WO2017053978A1 - Fluid monitoring system - Google Patents

Fluid monitoring system Download PDF

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Publication number
WO2017053978A1
WO2017053978A1 PCT/US2016/053791 US2016053791W WO2017053978A1 WO 2017053978 A1 WO2017053978 A1 WO 2017053978A1 US 2016053791 W US2016053791 W US 2016053791W WO 2017053978 A1 WO2017053978 A1 WO 2017053978A1
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WO
WIPO (PCT)
Prior art keywords
data
device
plurality
flow
sound
Prior art date
Application number
PCT/US2016/053791
Other languages
French (fr)
Inventor
Mark KOVSCEK
Tom MAKOVICKA
Dr. Paul MAISTE
Original Assignee
Kovscek Mark
Priority date (The priority date is an assumption and is not a legal conclusion. Google has not performed a legal analysis and makes no representation as to the accuracy of the date listed.)
Filing date
Publication date
Priority to US201562233131P priority Critical
Priority to US62/233,131 priority
Application filed by Kovscek Mark filed Critical Kovscek Mark
Publication of WO2017053978A1 publication Critical patent/WO2017053978A1/en

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Classifications

    • EFIXED CONSTRUCTIONS
    • E03WATER SUPPLY; SEWERAGE
    • E03BINSTALLATIONS OR METHODS FOR OBTAINING, COLLECTING, OR DISTRIBUTING WATER
    • E03B7/00Water main or service pipe systems
    • E03B7/07Arrangement of devices, e.g. filters, flow controls, measuring devices, siphons, valves, in the pipe systems
    • E03B7/071Arrangement of safety devices in domestic pipe systems, e.g. devices for automatic shut-off
    • EFIXED CONSTRUCTIONS
    • E03WATER SUPPLY; SEWERAGE
    • E03BINSTALLATIONS OR METHODS FOR OBTAINING, COLLECTING, OR DISTRIBUTING WATER
    • E03B7/00Water main or service pipe systems
    • E03B7/07Arrangement of devices, e.g. filters, flow controls, measuring devices, siphons, valves, in the pipe systems
    • E03B7/072Arrangement of flowmeters
    • GPHYSICS
    • G01MEASURING; TESTING
    • G01MTESTING STATIC OR DYNAMIC BALANCE OF MACHINES OR STRUCTURES; TESTING OF STRUCTURES OR APPARATUS, NOT OTHERWISE PROVIDED FOR
    • G01M3/00Investigating fluid-tightness of structures
    • G01M3/02Investigating fluid-tightness of structures by using fluid or vacuum
    • G01M3/04Investigating fluid-tightness of structures by using fluid or vacuum by detecting the presence of fluid at the leakage point
    • G01M3/24Investigating fluid-tightness of structures by using fluid or vacuum by detecting the presence of fluid at the leakage point using infrasonic, sonic, or ultrasonic vibrations
    • G01M3/243Investigating fluid-tightness of structures by using fluid or vacuum by detecting the presence of fluid at the leakage point using infrasonic, sonic, or ultrasonic vibrations for pipes
    • YGENERAL TAGGING OF NEW TECHNOLOGICAL DEVELOPMENTS; GENERAL TAGGING OF CROSS-SECTIONAL TECHNOLOGIES SPANNING OVER SEVERAL SECTIONS OF THE IPC; TECHNICAL SUBJECTS COVERED BY FORMER USPC CROSS-REFERENCE ART COLLECTIONS [XRACs] AND DIGESTS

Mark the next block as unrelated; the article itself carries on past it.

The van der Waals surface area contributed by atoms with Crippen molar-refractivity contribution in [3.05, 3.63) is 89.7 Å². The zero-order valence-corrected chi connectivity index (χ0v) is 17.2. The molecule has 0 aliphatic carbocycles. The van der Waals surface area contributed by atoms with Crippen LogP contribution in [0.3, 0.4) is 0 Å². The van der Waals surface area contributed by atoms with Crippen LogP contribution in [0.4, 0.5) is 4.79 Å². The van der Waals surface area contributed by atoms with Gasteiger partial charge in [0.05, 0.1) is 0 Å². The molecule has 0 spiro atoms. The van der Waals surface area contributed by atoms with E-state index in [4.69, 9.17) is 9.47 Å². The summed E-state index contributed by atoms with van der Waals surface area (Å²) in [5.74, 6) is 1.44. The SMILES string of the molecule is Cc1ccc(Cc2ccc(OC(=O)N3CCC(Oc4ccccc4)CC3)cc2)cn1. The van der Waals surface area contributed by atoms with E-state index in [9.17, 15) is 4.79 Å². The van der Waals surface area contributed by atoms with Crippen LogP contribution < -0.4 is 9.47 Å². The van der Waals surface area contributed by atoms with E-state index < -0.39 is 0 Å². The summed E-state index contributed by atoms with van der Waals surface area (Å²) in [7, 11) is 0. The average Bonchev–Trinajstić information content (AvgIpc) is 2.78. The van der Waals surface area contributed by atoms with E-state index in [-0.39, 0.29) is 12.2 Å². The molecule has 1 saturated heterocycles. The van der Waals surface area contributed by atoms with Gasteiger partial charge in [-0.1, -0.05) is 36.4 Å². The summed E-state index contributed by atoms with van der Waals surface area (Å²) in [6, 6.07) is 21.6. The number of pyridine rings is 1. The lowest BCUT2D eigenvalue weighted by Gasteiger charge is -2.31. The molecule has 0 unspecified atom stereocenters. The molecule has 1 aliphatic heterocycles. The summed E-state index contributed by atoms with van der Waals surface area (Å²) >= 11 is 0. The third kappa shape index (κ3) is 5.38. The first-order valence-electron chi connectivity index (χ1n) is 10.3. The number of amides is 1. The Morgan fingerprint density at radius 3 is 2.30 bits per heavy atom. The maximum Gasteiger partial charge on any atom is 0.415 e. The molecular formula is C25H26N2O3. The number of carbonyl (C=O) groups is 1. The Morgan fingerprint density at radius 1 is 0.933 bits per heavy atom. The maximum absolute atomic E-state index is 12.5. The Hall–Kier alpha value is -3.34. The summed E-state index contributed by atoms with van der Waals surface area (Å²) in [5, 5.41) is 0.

• Y02TECHNOLOGIES OR APPLICATIONS FOR MITIGATION OR ADAPTATION AGAINST CLIMATE CHANGE
    • Y02ATECHNOLOGIES FOR ADAPTATION TO CLIMATE CHANGE
    • Y02A20/00Water conservation; Efficient water supply; Efficient water use
    • Y02A20/10Relating to general water supply, e.g. municipal or domestic water supply
    • Y02A20/15Leakage reduction or detection in water storage or distribution

Abstract

A system for observing flow may comprise a device for observing flow in a pipe comprising a sound detector, a housing affixing the sound detector external to a pipe, a microprocessor, a power supply, and a device interface. The system may further comprise a data transmitter, a remote server for receiving data from one or more devices for observing flow in a pipe, a plurality of server-side applications applying analytical operations to the data, and a plurality of end-user devices for accessing the data through a plurality of user interfaces. The flow observation system can be used to detect leaks, identify water conservation opportunities, alert end-users of overconsumption, and remotely shut-off the water supply.

Description

FLUID MONITORING SYSTEM

CROSS REFERENCE TO RELATED APPLICATIONS

[0001] This application claims the benefit of U.S. Provisional Patent Application Serial Number 62/233, 131which was filed on September 25, 2015. The aforementioned application is expressly incorporated herein by reference.

FIELD

[0002] The present disclosure relates generally to fluid flow monitoring systems and more specifically, to connected systems for acoustically observing water flow within a pipe or a network of pipes. The disclosure also relates to detecting leaks in a plumbing system, applying analytical methods to observed data, identifying consumption and water uses, as well as conservation opportunities.

BACKGROUND